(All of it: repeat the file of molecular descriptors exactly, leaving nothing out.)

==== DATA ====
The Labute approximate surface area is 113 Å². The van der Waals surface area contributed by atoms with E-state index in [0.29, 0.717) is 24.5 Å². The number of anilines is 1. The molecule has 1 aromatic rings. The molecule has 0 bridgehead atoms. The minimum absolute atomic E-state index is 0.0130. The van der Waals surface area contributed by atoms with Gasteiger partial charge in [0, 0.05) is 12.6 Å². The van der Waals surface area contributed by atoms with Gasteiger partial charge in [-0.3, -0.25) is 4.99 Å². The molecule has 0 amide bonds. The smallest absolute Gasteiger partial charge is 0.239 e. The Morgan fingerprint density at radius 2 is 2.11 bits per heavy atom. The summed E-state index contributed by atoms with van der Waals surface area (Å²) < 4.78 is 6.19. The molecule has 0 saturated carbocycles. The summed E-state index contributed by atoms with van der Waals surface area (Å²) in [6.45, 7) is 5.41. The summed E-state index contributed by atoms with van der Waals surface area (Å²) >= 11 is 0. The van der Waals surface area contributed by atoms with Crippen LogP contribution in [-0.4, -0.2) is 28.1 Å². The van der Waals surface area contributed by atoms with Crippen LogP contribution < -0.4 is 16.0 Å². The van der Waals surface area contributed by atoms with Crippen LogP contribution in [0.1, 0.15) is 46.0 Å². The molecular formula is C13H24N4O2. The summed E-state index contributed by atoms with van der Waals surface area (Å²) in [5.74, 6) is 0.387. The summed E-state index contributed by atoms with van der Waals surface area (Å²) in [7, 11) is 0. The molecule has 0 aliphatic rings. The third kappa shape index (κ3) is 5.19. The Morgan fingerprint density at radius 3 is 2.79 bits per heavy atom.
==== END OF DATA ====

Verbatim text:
The Labute approximate surface area is 113 Å². The van der Waals surface area contributed by atoms with E-state index in [0.29, 0.717) is 24.5 Å². The number of anilines is 1. The molecule has 1 aromatic rings. The molecule has 0 bridgehead atoms. The minimum absolute atomic E-state index is 0.0130. The van der Waals surface area contributed by atoms with Gasteiger partial charge in [0, 0.05) is 12.6 Å². The van der Waals surface area contributed by atoms with Gasteiger partial charge in [-0.3, -0.25) is 4.99 Å². The molecule has 0 amide bonds. The smallest absolute Gasteiger partial charge is 0.239 e. The Morgan fingerprint density at radius 2 is 2.11 bits per heavy atom. The summed E-state index contributed by atoms with van der Waals surface area (Å²) < 4.78 is 6.19. The molecule has 0 saturated carbocycles. The summed E-state index contributed by atoms with van der Waals surface area (Å²) in [6.45, 7) is 5.41. The summed E-state index contributed by atoms with van der Waals surface area (Å²) >= 11 is 0. The van der Waals surface area contributed by atoms with Crippen LogP contribution in [-0.4, -0.2) is 28.1 Å². The van der Waals surface area contributed by atoms with Crippen LogP contribution < -0.4 is 16.0 Å². The van der Waals surface area contributed by atoms with Crippen LogP contribution in [0.1, 0.15) is 46.0 Å². The molecular formula is C13H24N4O2. The summed E-state index contributed by atoms with van der Waals surface area (Å²) in [5.74, 6) is 0.387. The summed E-state index contributed by atoms with van der Waals surface area (Å²) in [7, 11) is 0. The molecule has 0 aliphatic rings. The third kappa shape index (κ3) is 5.19. The Morgan fingerprint density at radius 3 is 2.79 bits per heavy atom.